It was a book that he initially did not want to write that stands as one of his greatest contributions to children’s literature. John Henry had been Jerry Pinkney’s hero all his life, and he wanted to create a book about him. When Jerry suggested that Martin Luther King might be viewed as a modern-day John Henry, Lester saw how he could approach the text. The resulting book, John Henry, stands as one of the finest picture books of the 1990s—beautifully worded and structured, a seamless combination of art and text.

Articulate, passionate, dedicated to preserving African-American folklore, often acting as a spokesperson for the African-American community, Julius Lester has served as the conscience of the children’s book community for over four decades. Happy 72nd birthday Julius. May you have many, many more.

Here’s a page from Sam and the Tigers:


Originally posted January 27, 2011. Updated for .

Tags: African American, Award Winning, Caldecott, Folktale, Multicultural


  1. Diane Croft says:

    The role of the trickster – as shape-shifter and sacred messenger of nonconventional behavior – has been kept alive thanks to Julius Lester. His birth IS something to celebrate.

  2. I am honored to be the birthday honoree for January 27. Thank you for the warm description of my career. One correction for the record. It is true that when Phyllis Fogelman, my and Jerry’s editor, called me to inquire about my doing the text for John Henry, I did not connect to the idea, but I wanted to talk to Jerry before making a decision. I knew the story well from my days as a folk singer in the ’60s, and I knew the story ends with the death of John Henry. I had to resolve that problem in my mind before I could see my way to writing the text. In talking with Jerry there was something he said – and I don’t recall what it was – that made me think of Martin Luther King, Jr. And from there I recalled hearing a story from Rev. Will Campbell, a legendary Southern baptist, who told me of conducting a funeral and asking the congregation to stand and applaud the life of the deceased. The combination of those two solved the problem of how to handle John Henry’s death, and I told Jerry I would do the text.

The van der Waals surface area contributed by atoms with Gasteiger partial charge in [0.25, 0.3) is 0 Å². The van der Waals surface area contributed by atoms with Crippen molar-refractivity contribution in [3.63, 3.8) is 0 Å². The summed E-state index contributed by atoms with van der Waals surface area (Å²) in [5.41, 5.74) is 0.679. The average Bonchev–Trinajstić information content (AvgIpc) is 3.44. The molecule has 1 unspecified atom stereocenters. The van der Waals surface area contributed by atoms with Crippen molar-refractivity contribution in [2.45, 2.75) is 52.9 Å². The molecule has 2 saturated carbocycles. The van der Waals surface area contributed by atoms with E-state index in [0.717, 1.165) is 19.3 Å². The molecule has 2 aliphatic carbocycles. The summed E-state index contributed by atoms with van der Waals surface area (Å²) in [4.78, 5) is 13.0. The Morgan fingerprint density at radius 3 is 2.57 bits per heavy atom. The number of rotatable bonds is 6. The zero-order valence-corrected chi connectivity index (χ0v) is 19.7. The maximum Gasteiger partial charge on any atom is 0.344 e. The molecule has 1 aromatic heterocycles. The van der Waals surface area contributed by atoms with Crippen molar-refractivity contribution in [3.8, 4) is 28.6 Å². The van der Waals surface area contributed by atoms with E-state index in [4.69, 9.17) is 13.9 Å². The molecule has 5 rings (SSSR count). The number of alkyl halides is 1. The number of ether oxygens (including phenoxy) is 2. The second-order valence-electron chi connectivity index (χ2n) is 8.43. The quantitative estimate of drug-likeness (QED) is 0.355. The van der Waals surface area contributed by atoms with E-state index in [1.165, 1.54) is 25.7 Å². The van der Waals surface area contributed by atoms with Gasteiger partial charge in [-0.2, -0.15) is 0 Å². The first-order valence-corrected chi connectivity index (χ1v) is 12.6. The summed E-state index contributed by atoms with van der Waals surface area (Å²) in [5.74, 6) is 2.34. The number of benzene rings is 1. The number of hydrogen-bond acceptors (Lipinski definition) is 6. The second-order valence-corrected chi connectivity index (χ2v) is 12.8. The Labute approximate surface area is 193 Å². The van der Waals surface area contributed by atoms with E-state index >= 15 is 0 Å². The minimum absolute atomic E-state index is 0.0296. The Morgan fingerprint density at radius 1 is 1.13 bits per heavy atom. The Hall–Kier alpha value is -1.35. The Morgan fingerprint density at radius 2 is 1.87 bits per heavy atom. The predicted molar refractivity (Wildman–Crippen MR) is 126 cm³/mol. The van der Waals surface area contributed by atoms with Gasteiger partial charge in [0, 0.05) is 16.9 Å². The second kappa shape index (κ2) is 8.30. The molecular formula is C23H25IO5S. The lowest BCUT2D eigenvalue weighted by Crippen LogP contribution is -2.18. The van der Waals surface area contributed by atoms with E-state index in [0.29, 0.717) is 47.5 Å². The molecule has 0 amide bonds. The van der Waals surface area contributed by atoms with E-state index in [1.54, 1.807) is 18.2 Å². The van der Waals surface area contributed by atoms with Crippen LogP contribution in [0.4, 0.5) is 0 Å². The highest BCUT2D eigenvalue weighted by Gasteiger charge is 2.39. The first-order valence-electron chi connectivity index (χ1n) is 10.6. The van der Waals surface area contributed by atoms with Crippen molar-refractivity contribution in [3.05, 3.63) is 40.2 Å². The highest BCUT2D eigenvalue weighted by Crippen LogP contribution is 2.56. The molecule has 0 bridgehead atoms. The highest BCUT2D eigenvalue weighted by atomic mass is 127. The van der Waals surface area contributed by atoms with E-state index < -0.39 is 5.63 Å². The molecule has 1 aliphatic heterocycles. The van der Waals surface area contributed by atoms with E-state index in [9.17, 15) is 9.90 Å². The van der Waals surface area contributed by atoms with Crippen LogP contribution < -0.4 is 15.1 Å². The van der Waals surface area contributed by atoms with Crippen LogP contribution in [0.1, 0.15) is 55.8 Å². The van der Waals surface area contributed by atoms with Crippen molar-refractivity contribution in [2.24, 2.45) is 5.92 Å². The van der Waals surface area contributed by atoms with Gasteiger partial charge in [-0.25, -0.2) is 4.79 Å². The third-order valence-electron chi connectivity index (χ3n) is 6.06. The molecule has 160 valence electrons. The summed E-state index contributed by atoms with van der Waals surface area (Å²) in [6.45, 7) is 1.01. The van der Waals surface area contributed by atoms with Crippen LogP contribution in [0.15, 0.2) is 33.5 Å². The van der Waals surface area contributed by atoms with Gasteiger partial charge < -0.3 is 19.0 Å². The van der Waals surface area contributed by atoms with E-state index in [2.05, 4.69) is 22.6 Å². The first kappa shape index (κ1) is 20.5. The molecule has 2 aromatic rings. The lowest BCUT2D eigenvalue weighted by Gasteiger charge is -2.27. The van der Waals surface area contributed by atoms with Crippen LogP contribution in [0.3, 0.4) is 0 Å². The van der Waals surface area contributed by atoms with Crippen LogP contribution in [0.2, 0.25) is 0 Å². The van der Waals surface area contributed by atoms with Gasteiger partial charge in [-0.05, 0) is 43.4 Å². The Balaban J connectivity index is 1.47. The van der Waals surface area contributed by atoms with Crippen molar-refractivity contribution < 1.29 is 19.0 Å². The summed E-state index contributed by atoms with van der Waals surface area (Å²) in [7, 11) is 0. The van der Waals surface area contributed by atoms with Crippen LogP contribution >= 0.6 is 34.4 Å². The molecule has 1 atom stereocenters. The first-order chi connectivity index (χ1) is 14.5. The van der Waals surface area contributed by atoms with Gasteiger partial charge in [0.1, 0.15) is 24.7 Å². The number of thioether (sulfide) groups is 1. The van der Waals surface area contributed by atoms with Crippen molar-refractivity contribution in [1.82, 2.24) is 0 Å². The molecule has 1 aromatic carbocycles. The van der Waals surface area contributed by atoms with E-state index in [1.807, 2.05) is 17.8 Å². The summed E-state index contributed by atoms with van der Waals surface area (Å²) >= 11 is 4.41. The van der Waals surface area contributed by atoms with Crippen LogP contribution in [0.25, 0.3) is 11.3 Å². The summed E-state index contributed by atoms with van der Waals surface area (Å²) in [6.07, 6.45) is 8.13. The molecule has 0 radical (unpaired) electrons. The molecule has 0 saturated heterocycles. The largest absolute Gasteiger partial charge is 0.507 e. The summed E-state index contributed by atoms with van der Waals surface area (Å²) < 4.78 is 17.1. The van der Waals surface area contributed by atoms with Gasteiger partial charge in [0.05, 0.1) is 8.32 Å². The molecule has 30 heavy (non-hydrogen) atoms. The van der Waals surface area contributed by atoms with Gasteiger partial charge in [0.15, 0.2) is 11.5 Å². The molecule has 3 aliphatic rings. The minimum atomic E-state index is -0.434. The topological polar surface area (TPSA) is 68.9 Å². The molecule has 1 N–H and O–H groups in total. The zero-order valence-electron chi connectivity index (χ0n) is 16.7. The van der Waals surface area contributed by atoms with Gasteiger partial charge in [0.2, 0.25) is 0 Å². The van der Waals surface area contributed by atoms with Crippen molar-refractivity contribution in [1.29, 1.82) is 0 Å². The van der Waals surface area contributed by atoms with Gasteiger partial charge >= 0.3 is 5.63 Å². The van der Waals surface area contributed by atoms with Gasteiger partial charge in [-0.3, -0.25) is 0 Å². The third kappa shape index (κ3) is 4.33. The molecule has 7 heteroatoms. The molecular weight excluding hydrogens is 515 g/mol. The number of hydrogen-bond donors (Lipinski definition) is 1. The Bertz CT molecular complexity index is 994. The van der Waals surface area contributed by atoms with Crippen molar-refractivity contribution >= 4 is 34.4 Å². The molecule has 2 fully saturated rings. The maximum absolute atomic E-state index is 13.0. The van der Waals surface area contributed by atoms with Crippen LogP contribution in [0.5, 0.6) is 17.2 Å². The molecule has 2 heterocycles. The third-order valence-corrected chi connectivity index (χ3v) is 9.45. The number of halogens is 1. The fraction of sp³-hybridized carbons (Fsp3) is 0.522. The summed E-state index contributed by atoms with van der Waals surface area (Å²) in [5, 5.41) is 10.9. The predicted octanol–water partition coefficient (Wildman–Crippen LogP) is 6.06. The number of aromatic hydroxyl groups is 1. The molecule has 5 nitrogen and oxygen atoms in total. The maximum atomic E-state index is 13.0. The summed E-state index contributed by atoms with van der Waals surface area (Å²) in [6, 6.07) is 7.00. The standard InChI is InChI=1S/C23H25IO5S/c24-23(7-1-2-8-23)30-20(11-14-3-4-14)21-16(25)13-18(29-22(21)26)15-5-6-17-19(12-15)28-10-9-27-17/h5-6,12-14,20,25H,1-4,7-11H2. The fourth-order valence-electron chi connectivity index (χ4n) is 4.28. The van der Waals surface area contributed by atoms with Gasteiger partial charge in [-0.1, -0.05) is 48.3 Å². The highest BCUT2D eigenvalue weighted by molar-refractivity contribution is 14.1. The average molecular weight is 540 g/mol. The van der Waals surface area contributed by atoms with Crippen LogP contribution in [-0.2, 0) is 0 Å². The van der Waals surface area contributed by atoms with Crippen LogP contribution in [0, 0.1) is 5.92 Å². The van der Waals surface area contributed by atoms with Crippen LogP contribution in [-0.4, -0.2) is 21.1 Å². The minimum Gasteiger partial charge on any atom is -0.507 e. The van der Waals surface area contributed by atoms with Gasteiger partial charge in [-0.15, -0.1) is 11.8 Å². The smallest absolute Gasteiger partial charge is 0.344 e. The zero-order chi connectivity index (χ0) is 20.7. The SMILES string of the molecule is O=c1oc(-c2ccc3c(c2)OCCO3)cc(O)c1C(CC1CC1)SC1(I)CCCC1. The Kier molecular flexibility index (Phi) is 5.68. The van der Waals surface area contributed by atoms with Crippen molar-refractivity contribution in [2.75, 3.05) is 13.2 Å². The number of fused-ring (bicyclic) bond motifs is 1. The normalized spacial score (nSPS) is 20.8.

And to Diane Croft: Thank you for your words. They moved me deeply.

  3. Anita says:

    Thank you so much for your comment and clarification. I have always thought your text for John Henry one of the finest picture books ever written. When I adapt the Almanac for a book, I will use your words to explain what you thought about before its creation.